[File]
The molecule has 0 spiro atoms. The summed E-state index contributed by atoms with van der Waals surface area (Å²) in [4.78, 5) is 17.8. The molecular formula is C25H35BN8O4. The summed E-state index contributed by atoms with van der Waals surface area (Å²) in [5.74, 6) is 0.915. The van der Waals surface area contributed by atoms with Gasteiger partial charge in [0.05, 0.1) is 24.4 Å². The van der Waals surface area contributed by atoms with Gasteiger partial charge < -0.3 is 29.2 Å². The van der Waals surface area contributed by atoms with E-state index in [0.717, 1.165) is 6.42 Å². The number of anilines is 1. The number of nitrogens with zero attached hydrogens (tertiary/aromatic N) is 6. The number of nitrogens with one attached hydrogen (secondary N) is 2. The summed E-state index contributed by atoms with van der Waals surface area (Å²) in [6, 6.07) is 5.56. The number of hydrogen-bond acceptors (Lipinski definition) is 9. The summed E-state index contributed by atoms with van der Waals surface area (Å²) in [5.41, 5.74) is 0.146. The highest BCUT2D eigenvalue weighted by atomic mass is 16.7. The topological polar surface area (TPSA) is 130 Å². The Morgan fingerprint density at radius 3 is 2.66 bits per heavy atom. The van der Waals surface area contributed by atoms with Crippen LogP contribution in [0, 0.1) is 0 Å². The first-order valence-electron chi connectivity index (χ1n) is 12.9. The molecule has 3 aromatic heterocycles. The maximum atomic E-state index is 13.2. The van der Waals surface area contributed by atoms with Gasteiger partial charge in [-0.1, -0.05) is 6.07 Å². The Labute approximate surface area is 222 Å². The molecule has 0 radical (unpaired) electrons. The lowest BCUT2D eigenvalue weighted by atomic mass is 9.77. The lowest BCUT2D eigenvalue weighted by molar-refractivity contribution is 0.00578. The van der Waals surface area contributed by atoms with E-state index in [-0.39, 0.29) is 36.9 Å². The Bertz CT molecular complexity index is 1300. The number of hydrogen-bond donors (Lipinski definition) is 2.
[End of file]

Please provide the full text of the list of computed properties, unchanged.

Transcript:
The molecule has 0 spiro atoms. The summed E-state index contributed by atoms with van der Waals surface area (Å²) in [4.78, 5) is 17.8. The molecular formula is C25H35BN8O4. The summed E-state index contributed by atoms with van der Waals surface area (Å²) in [5.74, 6) is 0.915. The van der Waals surface area contributed by atoms with Gasteiger partial charge in [0.05, 0.1) is 24.4 Å². The van der Waals surface area contributed by atoms with Gasteiger partial charge < -0.3 is 29.2 Å². The van der Waals surface area contributed by atoms with E-state index in [0.717, 1.165) is 6.42 Å². The number of anilines is 1. The number of nitrogens with zero attached hydrogens (tertiary/aromatic N) is 6. The number of nitrogens with one attached hydrogen (secondary N) is 2. The summed E-state index contributed by atoms with van der Waals surface area (Å²) in [6, 6.07) is 5.56. The number of hydrogen-bond acceptors (Lipinski definition) is 9. The summed E-state index contributed by atoms with van der Waals surface area (Å²) in [5.41, 5.74) is 0.146. The highest BCUT2D eigenvalue weighted by atomic mass is 16.7. The topological polar surface area (TPSA) is 130 Å². The Morgan fingerprint density at radius 3 is 2.66 bits per heavy atom. The van der Waals surface area contributed by atoms with Crippen LogP contribution in [0, 0.1) is 0 Å². The first-order valence-electron chi connectivity index (χ1n) is 12.9. The molecule has 3 aromatic heterocycles. The maximum atomic E-state index is 13.2. The van der Waals surface area contributed by atoms with Gasteiger partial charge in [-0.1, -0.05) is 6.07 Å². The Labute approximate surface area is 222 Å². The molecule has 0 radical (unpaired) electrons. The lowest BCUT2D eigenvalue weighted by atomic mass is 9.77. The lowest BCUT2D eigenvalue weighted by molar-refractivity contribution is 0.00578. The van der Waals surface area contributed by atoms with E-state index in [-0.39, 0.29) is 36.9 Å². The Bertz CT molecular complexity index is 1300. The number of hydrogen-bond donors (Lipinski definition) is 2.